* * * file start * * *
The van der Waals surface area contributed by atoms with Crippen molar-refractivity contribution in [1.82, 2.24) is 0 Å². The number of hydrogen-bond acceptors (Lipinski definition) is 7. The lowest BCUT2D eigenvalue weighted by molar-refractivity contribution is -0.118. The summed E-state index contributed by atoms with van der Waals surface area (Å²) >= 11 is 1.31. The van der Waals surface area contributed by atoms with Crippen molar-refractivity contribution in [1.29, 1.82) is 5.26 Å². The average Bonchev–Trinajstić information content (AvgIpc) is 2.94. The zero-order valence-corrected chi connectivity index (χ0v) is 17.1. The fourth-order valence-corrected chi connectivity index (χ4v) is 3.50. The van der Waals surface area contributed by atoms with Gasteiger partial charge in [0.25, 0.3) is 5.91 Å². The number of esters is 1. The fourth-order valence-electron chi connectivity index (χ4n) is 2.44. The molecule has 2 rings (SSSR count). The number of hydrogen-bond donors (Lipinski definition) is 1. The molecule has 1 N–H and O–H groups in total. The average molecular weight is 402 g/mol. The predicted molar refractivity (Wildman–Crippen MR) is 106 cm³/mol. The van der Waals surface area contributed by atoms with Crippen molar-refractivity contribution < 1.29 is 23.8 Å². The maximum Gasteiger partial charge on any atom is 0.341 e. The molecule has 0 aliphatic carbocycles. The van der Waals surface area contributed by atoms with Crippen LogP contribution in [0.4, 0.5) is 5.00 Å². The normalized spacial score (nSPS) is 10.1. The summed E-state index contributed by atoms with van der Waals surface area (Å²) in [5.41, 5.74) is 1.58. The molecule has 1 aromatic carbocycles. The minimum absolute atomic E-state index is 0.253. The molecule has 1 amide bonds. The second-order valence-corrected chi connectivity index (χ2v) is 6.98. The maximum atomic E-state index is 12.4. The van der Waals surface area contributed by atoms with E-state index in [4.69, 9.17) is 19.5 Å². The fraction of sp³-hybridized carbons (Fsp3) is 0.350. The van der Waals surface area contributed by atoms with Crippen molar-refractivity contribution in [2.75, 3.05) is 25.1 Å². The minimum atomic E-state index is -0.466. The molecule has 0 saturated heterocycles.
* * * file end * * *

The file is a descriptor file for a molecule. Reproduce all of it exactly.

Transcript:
The van der Waals surface area contributed by atoms with Crippen molar-refractivity contribution in [1.82, 2.24) is 0 Å². The number of hydrogen-bond acceptors (Lipinski definition) is 7. The lowest BCUT2D eigenvalue weighted by molar-refractivity contribution is -0.118. The summed E-state index contributed by atoms with van der Waals surface area (Å²) >= 11 is 1.31. The van der Waals surface area contributed by atoms with Crippen molar-refractivity contribution in [1.29, 1.82) is 5.26 Å². The average Bonchev–Trinajstić information content (AvgIpc) is 2.94. The zero-order valence-corrected chi connectivity index (χ0v) is 17.1. The fourth-order valence-corrected chi connectivity index (χ4v) is 3.50. The van der Waals surface area contributed by atoms with Gasteiger partial charge in [0.25, 0.3) is 5.91 Å². The number of esters is 1. The fourth-order valence-electron chi connectivity index (χ4n) is 2.44. The molecule has 2 rings (SSSR count). The number of hydrogen-bond donors (Lipinski definition) is 1. The molecule has 1 N–H and O–H groups in total. The average molecular weight is 402 g/mol. The predicted molar refractivity (Wildman–Crippen MR) is 106 cm³/mol. The van der Waals surface area contributed by atoms with Crippen molar-refractivity contribution < 1.29 is 23.8 Å². The maximum Gasteiger partial charge on any atom is 0.341 e. The molecule has 0 aliphatic carbocycles. The van der Waals surface area contributed by atoms with Crippen LogP contribution in [0.4, 0.5) is 5.00 Å². The normalized spacial score (nSPS) is 10.1. The summed E-state index contributed by atoms with van der Waals surface area (Å²) in [5.41, 5.74) is 1.58. The molecule has 1 aromatic carbocycles. The minimum absolute atomic E-state index is 0.253. The molecule has 1 amide bonds. The second-order valence-corrected chi connectivity index (χ2v) is 6.98. The maximum atomic E-state index is 12.4. The van der Waals surface area contributed by atoms with E-state index in [4.69, 9.17) is 19.5 Å². The fraction of sp³-hybridized carbons (Fsp3) is 0.350. The van der Waals surface area contributed by atoms with Crippen molar-refractivity contribution in [2.75, 3.05) is 25.1 Å². The minimum atomic E-state index is -0.466. The molecule has 0 saturated heterocycles.